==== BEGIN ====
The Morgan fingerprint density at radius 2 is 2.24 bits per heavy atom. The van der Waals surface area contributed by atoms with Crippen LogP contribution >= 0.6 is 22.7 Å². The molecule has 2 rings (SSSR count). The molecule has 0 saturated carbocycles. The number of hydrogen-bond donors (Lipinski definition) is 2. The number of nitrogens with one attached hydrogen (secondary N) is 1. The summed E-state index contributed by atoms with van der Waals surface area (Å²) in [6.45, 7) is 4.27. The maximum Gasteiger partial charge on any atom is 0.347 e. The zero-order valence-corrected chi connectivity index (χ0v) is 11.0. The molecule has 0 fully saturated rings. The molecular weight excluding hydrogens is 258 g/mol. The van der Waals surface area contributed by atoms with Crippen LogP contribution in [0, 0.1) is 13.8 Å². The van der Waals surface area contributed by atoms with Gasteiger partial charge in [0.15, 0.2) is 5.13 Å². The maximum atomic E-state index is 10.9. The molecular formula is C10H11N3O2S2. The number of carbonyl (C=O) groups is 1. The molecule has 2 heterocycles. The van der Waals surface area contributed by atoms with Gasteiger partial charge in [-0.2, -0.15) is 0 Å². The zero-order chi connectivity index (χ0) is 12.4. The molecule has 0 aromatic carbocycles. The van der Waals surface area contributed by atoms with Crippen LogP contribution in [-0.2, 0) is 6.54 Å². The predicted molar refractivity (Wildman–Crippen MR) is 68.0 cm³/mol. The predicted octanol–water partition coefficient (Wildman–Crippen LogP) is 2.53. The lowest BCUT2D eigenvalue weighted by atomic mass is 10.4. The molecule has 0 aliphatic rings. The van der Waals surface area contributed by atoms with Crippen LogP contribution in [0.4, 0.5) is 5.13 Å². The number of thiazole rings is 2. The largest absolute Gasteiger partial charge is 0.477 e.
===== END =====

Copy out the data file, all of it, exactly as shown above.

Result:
The Morgan fingerprint density at radius 2 is 2.24 bits per heavy atom. The van der Waals surface area contributed by atoms with Crippen LogP contribution >= 0.6 is 22.7 Å². The molecule has 2 rings (SSSR count). The molecule has 0 saturated carbocycles. The number of hydrogen-bond donors (Lipinski definition) is 2. The number of nitrogens with one attached hydrogen (secondary N) is 1. The summed E-state index contributed by atoms with van der Waals surface area (Å²) in [6.45, 7) is 4.27. The maximum Gasteiger partial charge on any atom is 0.347 e. The zero-order valence-corrected chi connectivity index (χ0v) is 11.0. The molecule has 0 fully saturated rings. The molecular weight excluding hydrogens is 258 g/mol. The van der Waals surface area contributed by atoms with Crippen LogP contribution in [0, 0.1) is 13.8 Å². The van der Waals surface area contributed by atoms with Gasteiger partial charge in [0.15, 0.2) is 5.13 Å². The maximum atomic E-state index is 10.9. The molecular formula is C10H11N3O2S2. The number of carbonyl (C=O) groups is 1. The molecule has 2 heterocycles. The van der Waals surface area contributed by atoms with Gasteiger partial charge in [-0.2, -0.15) is 0 Å². The zero-order chi connectivity index (χ0) is 12.4. The molecule has 0 aromatic carbocycles. The van der Waals surface area contributed by atoms with Crippen LogP contribution in [-0.2, 0) is 6.54 Å². The predicted molar refractivity (Wildman–Crippen MR) is 68.0 cm³/mol. The predicted octanol–water partition coefficient (Wildman–Crippen LogP) is 2.53. The lowest BCUT2D eigenvalue weighted by atomic mass is 10.4. The molecule has 0 aliphatic rings. The van der Waals surface area contributed by atoms with Crippen LogP contribution in [0.4, 0.5) is 5.13 Å². The number of thiazole rings is 2. The largest absolute Gasteiger partial charge is 0.477 e.